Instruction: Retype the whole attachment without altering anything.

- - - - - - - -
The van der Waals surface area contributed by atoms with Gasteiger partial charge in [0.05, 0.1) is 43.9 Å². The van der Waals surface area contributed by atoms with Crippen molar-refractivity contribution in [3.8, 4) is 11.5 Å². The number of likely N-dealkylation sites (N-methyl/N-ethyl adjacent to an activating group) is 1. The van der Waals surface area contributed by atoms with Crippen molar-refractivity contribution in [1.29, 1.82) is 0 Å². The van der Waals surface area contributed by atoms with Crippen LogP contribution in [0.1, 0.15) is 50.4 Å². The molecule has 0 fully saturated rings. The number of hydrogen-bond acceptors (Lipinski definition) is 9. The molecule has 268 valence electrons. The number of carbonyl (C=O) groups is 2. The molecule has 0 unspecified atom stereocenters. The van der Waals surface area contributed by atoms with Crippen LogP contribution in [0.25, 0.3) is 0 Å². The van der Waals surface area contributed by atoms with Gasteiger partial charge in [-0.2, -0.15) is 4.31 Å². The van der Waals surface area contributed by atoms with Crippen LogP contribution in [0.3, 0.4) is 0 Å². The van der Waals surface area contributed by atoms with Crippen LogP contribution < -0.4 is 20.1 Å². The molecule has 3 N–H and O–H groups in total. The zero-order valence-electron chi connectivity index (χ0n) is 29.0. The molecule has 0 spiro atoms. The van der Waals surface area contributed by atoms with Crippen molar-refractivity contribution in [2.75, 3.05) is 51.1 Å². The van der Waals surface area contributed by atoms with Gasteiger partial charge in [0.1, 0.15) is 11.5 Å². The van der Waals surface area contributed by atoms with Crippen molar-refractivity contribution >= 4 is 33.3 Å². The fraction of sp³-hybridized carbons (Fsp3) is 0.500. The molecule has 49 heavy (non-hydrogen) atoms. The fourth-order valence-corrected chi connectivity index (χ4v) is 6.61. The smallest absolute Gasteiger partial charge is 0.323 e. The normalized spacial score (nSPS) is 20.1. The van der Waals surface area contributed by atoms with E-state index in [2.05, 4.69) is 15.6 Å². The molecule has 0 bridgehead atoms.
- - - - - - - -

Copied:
The van der Waals surface area contributed by atoms with Gasteiger partial charge in [0.05, 0.1) is 43.9 Å². The van der Waals surface area contributed by atoms with Crippen molar-refractivity contribution in [3.8, 4) is 11.5 Å². The number of likely N-dealkylation sites (N-methyl/N-ethyl adjacent to an activating group) is 1. The van der Waals surface area contributed by atoms with Crippen molar-refractivity contribution in [1.29, 1.82) is 0 Å². The van der Waals surface area contributed by atoms with Crippen LogP contribution in [0.1, 0.15) is 50.4 Å². The molecule has 0 fully saturated rings. The number of hydrogen-bond acceptors (Lipinski definition) is 9. The molecule has 268 valence electrons. The number of carbonyl (C=O) groups is 2. The molecule has 0 unspecified atom stereocenters. The van der Waals surface area contributed by atoms with Crippen LogP contribution in [0.25, 0.3) is 0 Å². The van der Waals surface area contributed by atoms with Gasteiger partial charge in [-0.2, -0.15) is 4.31 Å². The van der Waals surface area contributed by atoms with Crippen LogP contribution in [0.3, 0.4) is 0 Å². The van der Waals surface area contributed by atoms with Crippen LogP contribution < -0.4 is 20.1 Å². The molecule has 3 N–H and O–H groups in total. The zero-order valence-electron chi connectivity index (χ0n) is 29.0. The molecule has 0 spiro atoms. The van der Waals surface area contributed by atoms with Crippen molar-refractivity contribution in [2.75, 3.05) is 51.1 Å². The van der Waals surface area contributed by atoms with Gasteiger partial charge in [0.1, 0.15) is 11.5 Å². The van der Waals surface area contributed by atoms with Crippen molar-refractivity contribution >= 4 is 33.3 Å². The fraction of sp³-hybridized carbons (Fsp3) is 0.500. The molecule has 49 heavy (non-hydrogen) atoms. The fourth-order valence-corrected chi connectivity index (χ4v) is 6.61. The smallest absolute Gasteiger partial charge is 0.323 e. The normalized spacial score (nSPS) is 20.1. The van der Waals surface area contributed by atoms with E-state index in [2.05, 4.69) is 15.6 Å². The molecule has 0 bridgehead atoms.